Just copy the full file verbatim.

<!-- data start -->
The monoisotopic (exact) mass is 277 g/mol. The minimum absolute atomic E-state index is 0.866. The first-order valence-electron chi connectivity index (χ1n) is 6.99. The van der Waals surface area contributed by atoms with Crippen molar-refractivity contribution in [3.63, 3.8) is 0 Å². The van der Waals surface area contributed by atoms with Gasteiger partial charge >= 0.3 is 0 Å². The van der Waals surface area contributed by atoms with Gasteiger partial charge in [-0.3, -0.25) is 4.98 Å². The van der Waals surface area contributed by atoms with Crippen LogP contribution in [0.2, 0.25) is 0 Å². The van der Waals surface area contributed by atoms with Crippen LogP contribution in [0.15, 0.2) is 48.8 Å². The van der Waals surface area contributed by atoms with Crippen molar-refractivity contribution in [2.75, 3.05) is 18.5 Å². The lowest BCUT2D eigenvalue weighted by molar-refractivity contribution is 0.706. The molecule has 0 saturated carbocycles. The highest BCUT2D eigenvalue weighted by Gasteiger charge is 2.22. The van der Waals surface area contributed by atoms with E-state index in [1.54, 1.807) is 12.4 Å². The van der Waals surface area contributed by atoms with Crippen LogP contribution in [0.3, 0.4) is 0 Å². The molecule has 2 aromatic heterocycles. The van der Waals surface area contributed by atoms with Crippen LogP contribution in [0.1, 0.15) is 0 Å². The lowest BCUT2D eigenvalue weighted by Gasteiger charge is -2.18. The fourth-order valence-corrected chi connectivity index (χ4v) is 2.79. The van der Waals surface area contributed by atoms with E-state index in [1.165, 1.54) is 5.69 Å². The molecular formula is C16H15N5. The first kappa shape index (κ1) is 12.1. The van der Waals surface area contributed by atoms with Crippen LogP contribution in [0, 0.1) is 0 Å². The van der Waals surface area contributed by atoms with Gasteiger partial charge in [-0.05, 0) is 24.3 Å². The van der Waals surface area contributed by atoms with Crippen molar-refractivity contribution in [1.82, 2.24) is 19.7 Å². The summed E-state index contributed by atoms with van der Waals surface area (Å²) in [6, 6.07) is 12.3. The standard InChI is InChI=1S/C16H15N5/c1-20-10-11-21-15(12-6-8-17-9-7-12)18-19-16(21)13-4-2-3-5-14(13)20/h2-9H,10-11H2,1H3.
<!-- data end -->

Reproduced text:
The monoisotopic (exact) mass is 277 g/mol. The minimum absolute atomic E-state index is 0.866. The first-order valence-electron chi connectivity index (χ1n) is 6.99. The van der Waals surface area contributed by atoms with Crippen molar-refractivity contribution in [3.63, 3.8) is 0 Å². The van der Waals surface area contributed by atoms with Gasteiger partial charge >= 0.3 is 0 Å². The van der Waals surface area contributed by atoms with Gasteiger partial charge in [-0.3, -0.25) is 4.98 Å². The van der Waals surface area contributed by atoms with Crippen LogP contribution in [0.2, 0.25) is 0 Å². The van der Waals surface area contributed by atoms with Crippen LogP contribution in [0.15, 0.2) is 48.8 Å². The van der Waals surface area contributed by atoms with Crippen molar-refractivity contribution in [2.75, 3.05) is 18.5 Å². The lowest BCUT2D eigenvalue weighted by molar-refractivity contribution is 0.706. The molecule has 0 saturated carbocycles. The highest BCUT2D eigenvalue weighted by Gasteiger charge is 2.22. The van der Waals surface area contributed by atoms with E-state index in [1.54, 1.807) is 12.4 Å². The van der Waals surface area contributed by atoms with Crippen LogP contribution in [0.3, 0.4) is 0 Å². The molecule has 2 aromatic heterocycles. The van der Waals surface area contributed by atoms with Crippen LogP contribution in [0.1, 0.15) is 0 Å². The lowest BCUT2D eigenvalue weighted by Gasteiger charge is -2.18. The fourth-order valence-corrected chi connectivity index (χ4v) is 2.79. The van der Waals surface area contributed by atoms with E-state index in [1.165, 1.54) is 5.69 Å². The molecular formula is C16H15N5. The first kappa shape index (κ1) is 12.1. The van der Waals surface area contributed by atoms with Crippen LogP contribution in [0, 0.1) is 0 Å². The van der Waals surface area contributed by atoms with Gasteiger partial charge in [-0.05, 0) is 24.3 Å². The van der Waals surface area contributed by atoms with Crippen molar-refractivity contribution in [1.82, 2.24) is 19.7 Å². The summed E-state index contributed by atoms with van der Waals surface area (Å²) in [6, 6.07) is 12.3. The standard InChI is InChI=1S/C16H15N5/c1-20-10-11-21-15(12-6-8-17-9-7-12)18-19-16(21)13-4-2-3-5-14(13)20/h2-9H,10-11H2,1H3.